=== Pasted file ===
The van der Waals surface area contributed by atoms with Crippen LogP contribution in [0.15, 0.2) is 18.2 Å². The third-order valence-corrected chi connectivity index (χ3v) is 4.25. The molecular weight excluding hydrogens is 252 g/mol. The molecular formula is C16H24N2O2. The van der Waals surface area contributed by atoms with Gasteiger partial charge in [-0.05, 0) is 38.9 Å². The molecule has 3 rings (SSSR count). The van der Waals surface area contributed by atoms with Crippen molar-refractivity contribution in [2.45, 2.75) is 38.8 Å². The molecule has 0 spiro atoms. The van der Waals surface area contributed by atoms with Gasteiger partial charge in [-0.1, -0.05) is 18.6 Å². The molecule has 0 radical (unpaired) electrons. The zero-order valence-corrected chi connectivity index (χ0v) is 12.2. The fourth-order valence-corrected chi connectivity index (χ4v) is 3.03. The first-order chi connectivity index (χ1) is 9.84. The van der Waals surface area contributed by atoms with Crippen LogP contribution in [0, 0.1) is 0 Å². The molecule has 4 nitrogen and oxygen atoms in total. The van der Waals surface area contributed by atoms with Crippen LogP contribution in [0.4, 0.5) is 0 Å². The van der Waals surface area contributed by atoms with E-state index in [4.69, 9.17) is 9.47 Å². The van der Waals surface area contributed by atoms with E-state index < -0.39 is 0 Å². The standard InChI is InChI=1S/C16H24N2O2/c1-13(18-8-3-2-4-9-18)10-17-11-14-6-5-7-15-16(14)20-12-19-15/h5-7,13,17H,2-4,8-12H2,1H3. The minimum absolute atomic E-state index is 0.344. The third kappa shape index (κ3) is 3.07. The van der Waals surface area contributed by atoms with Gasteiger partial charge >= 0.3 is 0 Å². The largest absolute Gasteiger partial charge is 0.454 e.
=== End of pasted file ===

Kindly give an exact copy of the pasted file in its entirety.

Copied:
The van der Waals surface area contributed by atoms with Crippen LogP contribution in [0.15, 0.2) is 18.2 Å². The third-order valence-corrected chi connectivity index (χ3v) is 4.25. The molecular weight excluding hydrogens is 252 g/mol. The molecular formula is C16H24N2O2. The van der Waals surface area contributed by atoms with Gasteiger partial charge in [-0.05, 0) is 38.9 Å². The molecule has 3 rings (SSSR count). The van der Waals surface area contributed by atoms with Crippen molar-refractivity contribution in [2.45, 2.75) is 38.8 Å². The molecule has 0 spiro atoms. The van der Waals surface area contributed by atoms with Gasteiger partial charge in [-0.1, -0.05) is 18.6 Å². The molecule has 0 radical (unpaired) electrons. The zero-order valence-corrected chi connectivity index (χ0v) is 12.2. The fourth-order valence-corrected chi connectivity index (χ4v) is 3.03. The first-order chi connectivity index (χ1) is 9.84. The van der Waals surface area contributed by atoms with Crippen LogP contribution in [0, 0.1) is 0 Å². The molecule has 4 nitrogen and oxygen atoms in total. The van der Waals surface area contributed by atoms with Crippen LogP contribution in [0.4, 0.5) is 0 Å². The van der Waals surface area contributed by atoms with E-state index in [4.69, 9.17) is 9.47 Å². The van der Waals surface area contributed by atoms with E-state index < -0.39 is 0 Å². The standard InChI is InChI=1S/C16H24N2O2/c1-13(18-8-3-2-4-9-18)10-17-11-14-6-5-7-15-16(14)20-12-19-15/h5-7,13,17H,2-4,8-12H2,1H3. The minimum absolute atomic E-state index is 0.344. The third kappa shape index (κ3) is 3.07. The van der Waals surface area contributed by atoms with Gasteiger partial charge >= 0.3 is 0 Å². The largest absolute Gasteiger partial charge is 0.454 e.